R has a qr()
function, which performs QR decomposition using either LINPACK or LAPACK (in my experience, the latter is 5% faster). The main object returned is a matrix "qr" that contains in the upper triangular matrix R (i.e. R=qr[upper.tri(qr)]
). So far so good. The lower triangular part of qr contains Q "in compact form". One can extract Q from the qr decomposition by using qr.Q()
. I would like to find the inverse of qr.Q()
. In other word, I do have Q and R, and would like to put them in a "qr" object. R is trivial but Q is not. The goal is to apply to it qr.solve()
, which is much faster than solve()
on large systems.
We started with Q&A. Technical documentation is next, and we need your help.
Whether you're a beginner or an experienced developer, you can contribute.


IntroductionR uses the LINPACK Each reflection matrix H_{i} can be represented by a length(mi+1) vector. For example, H_{1} requires a lengthm vector for compact storage. All but one entry of this vector is placed in the first column of the lower triangle of the input matrix (the diagonal is used by the R factor). Therefore, each reflection needs one more scalar of storage, and this is provided by an auxiliary vector (called The compact representation used is different between the LINPACK and LAPACK routines. The LINPACK WayA Householder reflection is computed as H_{i} = I  v_{i}v_{i}^{T}/p_{i}, where I is the identity matrix, p_{i} is the corresponding entry in
LINPACK ExampleLet's work through the example from the QR decomposition article at Wikipedia in R. The matrix being decomposed is
We do the decomposition, and the most relevant portions of the result is shown below:
This decomposition was done (under the covers) by computing two Householder reflections and multiplying them by A to get R. We will now recreate the reflections from the information in
Now let's verify the Q computed above is correct:
Looks good! We can also verify QR is equal to A.
The LAPACK WayA Householder reflection is computed as H_{i} = I  p_{i}v_{i}v_{i}^{T}, where I is the identity matrix, p_{i} is the corresponding entry in
There is another twist when using the LAPACK routine in R: column pivoting is used, so the decomposition is solving a different, related problem: AP = QR, where P is a permutation matrix. LAPACK ExampleThis section does the same example as before.
Notice the
Once again, the Q computed above agrees with the Rprovided Q.
Finally, let's compute QR.
Notice the difference? QR is A with its columns permuted given the order in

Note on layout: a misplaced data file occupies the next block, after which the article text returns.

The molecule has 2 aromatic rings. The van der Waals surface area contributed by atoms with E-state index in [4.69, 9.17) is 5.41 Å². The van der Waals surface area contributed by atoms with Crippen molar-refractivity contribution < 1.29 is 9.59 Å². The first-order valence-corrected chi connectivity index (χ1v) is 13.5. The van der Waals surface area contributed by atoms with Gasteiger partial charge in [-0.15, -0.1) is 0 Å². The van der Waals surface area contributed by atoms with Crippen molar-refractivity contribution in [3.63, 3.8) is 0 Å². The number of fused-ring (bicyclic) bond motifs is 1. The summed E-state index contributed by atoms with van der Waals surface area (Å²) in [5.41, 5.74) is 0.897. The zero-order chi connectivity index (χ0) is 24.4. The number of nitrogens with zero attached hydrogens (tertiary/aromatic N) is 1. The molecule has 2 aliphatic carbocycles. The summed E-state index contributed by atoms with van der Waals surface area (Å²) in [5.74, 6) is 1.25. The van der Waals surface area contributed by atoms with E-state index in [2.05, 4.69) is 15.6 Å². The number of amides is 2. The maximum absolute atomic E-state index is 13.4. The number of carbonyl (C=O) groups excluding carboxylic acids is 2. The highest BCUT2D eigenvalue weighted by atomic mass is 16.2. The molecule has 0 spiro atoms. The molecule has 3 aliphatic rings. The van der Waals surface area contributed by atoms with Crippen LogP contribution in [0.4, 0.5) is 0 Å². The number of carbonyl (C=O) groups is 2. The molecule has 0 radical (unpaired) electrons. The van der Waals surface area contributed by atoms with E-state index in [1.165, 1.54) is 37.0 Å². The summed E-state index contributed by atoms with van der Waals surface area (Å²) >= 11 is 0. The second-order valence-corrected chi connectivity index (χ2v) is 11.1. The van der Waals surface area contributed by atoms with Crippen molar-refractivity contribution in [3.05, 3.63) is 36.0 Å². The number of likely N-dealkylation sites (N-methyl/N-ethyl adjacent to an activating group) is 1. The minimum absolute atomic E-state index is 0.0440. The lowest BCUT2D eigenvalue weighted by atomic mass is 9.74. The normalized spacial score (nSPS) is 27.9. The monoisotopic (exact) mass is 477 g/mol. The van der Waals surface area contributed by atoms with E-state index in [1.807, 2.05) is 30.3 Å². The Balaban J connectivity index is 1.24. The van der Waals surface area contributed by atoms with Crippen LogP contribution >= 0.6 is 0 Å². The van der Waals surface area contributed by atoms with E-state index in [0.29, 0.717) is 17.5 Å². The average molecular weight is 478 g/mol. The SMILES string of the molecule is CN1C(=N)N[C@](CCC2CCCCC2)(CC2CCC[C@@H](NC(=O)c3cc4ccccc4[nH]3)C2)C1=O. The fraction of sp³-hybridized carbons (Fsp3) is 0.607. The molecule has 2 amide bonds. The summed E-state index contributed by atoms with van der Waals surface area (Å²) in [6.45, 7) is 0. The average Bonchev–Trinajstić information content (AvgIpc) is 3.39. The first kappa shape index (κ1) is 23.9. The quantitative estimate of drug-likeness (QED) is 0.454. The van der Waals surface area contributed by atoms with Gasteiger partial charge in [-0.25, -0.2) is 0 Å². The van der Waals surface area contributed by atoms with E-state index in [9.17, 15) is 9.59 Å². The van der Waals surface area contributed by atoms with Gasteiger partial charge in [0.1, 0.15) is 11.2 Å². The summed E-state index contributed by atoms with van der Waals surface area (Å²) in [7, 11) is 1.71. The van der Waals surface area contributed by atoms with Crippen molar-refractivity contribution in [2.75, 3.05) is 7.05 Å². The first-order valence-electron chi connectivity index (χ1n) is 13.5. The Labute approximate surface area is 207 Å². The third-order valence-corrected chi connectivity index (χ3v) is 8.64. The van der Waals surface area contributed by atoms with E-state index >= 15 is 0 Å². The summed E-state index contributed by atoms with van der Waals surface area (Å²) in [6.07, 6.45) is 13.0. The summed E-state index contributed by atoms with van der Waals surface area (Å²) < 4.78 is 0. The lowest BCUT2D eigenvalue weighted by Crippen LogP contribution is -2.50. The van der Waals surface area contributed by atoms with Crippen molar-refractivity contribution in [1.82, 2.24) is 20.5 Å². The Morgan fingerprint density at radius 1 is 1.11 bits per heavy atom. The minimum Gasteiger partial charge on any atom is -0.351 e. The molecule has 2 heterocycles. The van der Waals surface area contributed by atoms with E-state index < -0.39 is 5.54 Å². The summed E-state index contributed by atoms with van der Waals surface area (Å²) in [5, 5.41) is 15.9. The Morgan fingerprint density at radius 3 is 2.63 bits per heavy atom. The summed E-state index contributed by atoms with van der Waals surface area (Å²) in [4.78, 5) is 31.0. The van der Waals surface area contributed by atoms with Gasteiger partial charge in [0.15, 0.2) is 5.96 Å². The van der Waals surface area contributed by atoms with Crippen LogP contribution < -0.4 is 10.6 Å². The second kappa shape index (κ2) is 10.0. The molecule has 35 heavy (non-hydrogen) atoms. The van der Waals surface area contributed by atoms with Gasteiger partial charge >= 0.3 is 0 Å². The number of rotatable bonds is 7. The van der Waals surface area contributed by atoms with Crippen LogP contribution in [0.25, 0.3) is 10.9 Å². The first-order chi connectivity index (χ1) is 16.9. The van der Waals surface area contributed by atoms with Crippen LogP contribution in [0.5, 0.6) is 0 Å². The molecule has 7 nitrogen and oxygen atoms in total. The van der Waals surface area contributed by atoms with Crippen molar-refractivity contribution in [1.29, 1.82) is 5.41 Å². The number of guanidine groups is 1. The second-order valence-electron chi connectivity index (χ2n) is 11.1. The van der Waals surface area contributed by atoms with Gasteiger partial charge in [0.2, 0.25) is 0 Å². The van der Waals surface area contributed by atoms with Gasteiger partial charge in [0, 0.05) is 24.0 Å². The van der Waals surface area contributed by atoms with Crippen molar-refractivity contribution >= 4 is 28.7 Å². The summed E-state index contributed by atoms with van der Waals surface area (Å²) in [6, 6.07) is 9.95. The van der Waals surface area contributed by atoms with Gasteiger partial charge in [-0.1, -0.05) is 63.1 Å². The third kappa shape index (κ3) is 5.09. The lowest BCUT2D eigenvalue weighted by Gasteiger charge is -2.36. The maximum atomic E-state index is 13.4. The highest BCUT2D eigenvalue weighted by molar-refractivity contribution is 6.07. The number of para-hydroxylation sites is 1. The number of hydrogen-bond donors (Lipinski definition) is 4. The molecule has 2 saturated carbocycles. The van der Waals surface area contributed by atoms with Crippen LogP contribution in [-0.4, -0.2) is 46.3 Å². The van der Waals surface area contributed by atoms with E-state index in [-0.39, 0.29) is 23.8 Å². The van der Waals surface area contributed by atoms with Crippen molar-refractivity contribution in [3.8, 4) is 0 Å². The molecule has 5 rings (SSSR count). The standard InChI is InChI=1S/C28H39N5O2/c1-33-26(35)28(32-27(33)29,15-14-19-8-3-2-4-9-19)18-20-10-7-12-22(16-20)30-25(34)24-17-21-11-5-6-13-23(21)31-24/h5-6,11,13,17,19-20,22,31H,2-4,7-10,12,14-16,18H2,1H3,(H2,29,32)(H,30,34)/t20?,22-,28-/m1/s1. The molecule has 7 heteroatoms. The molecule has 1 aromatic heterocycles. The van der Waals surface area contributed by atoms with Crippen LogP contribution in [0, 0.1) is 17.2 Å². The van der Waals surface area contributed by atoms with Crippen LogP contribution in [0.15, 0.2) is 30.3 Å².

I am confused regarding the qr.Q() code. I tried it and it doesn't seem to work. I'm sure I made a mistake. Could you elaborate on this point of code? I will say one thing that solve() also depends / uses LAPACK along with almost all the general linear algebra stuff in R. So it should be very fast for large systems as well. You can try to compile R from source with the latest ATLAS libraries. If you have a multicore computer you can use multithreaded ATLAS BLAS & LAPACK, which is extremely fast, comparable to the commercial MKL BLAS & LAPACK from Intel. ATLAS is open source. Using multithreaded ATLAS on a centrino duo Ubuntu 64bit laptop, I could matrix multiply a 3000 by 3000 matrix of doubles with itself in around 4 seconds. I think all serious R users should take advantage of multithreaded ATLAS. Imho solve() should not be that slow especially if you are taking advantage of all available threads. Please do elaborate on qr.Q(). Thanks. 


I have researched for this same problem as the OP asks and I don't think it is possible. Basically the OP question is whether having the explicitly computed Q, one can recover the H1 H2 ... Ht. I do not think this is possible without computing the QR from scratch but I would also be very interested to know whether there is such solution. I have a similar issue as the OP but in a different context, my iterative algorithm needs to mutate the matrix A by adding columns and/or rows. The first time, the QR is computed using DGEQRF and thus, the compact LAPACK format. After the matrix A is mutated e.g. with new rows I can quickly build a new set of reflectors or rotators that will annihilate the nonzero elements of the lowest diagonal of my existing R and build a new R but now I have a set of H1_old H2_old ... Hn_old and H1_new H2_new ... Hn_new (and similarly tau's) which can't be mixed up into a single QR compact representation. The two possibilities I have are, and maybe the OP has the same two possibilities:
The long answer from David basically explains what the compact QR format is but not how to get to this compact QR format having the explicit computed Q and R as input. 


R = qr[upper.tri(qr)]
returns only the elements above the diagonal, and also they are not returned as a matrix. To get a matrix containing only the upper triangle with the diagonal, one option isR = qr*upper.tri(qr, diag=TRUE)
. – David Alber Sep 21 '11 at 20:23